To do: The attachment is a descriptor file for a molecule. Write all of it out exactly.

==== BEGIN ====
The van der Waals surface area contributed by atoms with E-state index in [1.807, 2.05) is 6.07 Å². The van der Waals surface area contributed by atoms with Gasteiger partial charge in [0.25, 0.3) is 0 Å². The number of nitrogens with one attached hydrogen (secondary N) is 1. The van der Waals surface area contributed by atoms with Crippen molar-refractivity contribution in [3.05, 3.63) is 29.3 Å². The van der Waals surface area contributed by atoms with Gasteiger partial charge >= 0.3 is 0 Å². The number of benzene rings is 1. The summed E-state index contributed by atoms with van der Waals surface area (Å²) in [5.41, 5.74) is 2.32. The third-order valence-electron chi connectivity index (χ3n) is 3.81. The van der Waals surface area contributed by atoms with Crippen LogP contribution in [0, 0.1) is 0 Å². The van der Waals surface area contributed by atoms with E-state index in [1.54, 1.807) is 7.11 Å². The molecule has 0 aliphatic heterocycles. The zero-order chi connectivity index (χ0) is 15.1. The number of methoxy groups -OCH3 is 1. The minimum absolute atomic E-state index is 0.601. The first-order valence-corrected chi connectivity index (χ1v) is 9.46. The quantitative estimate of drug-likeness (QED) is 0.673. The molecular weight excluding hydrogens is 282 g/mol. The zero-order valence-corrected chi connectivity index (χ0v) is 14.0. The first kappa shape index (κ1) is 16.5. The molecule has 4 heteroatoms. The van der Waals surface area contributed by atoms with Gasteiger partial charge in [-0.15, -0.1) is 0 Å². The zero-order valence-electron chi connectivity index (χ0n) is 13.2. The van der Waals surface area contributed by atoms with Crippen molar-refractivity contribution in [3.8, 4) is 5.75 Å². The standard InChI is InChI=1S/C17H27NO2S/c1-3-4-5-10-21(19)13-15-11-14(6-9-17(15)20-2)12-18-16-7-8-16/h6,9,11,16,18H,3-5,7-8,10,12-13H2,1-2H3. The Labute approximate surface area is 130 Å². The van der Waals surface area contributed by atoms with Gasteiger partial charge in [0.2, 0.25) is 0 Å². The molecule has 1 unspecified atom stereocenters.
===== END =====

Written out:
The van der Waals surface area contributed by atoms with E-state index in [1.807, 2.05) is 6.07 Å². The van der Waals surface area contributed by atoms with Gasteiger partial charge in [0.25, 0.3) is 0 Å². The number of nitrogens with one attached hydrogen (secondary N) is 1. The van der Waals surface area contributed by atoms with Crippen molar-refractivity contribution in [3.05, 3.63) is 29.3 Å². The van der Waals surface area contributed by atoms with Gasteiger partial charge >= 0.3 is 0 Å². The number of benzene rings is 1. The summed E-state index contributed by atoms with van der Waals surface area (Å²) in [5.41, 5.74) is 2.32. The third-order valence-electron chi connectivity index (χ3n) is 3.81. The van der Waals surface area contributed by atoms with Crippen LogP contribution in [0, 0.1) is 0 Å². The van der Waals surface area contributed by atoms with E-state index in [1.54, 1.807) is 7.11 Å². The molecule has 0 aliphatic heterocycles. The zero-order chi connectivity index (χ0) is 15.1. The number of methoxy groups -OCH3 is 1. The minimum absolute atomic E-state index is 0.601. The first-order valence-corrected chi connectivity index (χ1v) is 9.46. The quantitative estimate of drug-likeness (QED) is 0.673. The molecular weight excluding hydrogens is 282 g/mol. The zero-order valence-corrected chi connectivity index (χ0v) is 14.0. The first kappa shape index (κ1) is 16.5. The molecule has 4 heteroatoms. The van der Waals surface area contributed by atoms with Gasteiger partial charge in [-0.15, -0.1) is 0 Å². The zero-order valence-electron chi connectivity index (χ0n) is 13.2. The van der Waals surface area contributed by atoms with Crippen molar-refractivity contribution in [3.8, 4) is 5.75 Å². The standard InChI is InChI=1S/C17H27NO2S/c1-3-4-5-10-21(19)13-15-11-14(6-9-17(15)20-2)12-18-16-7-8-16/h6,9,11,16,18H,3-5,7-8,10,12-13H2,1-2H3. The Labute approximate surface area is 130 Å². The van der Waals surface area contributed by atoms with Gasteiger partial charge in [0.2, 0.25) is 0 Å². The molecule has 1 unspecified atom stereocenters.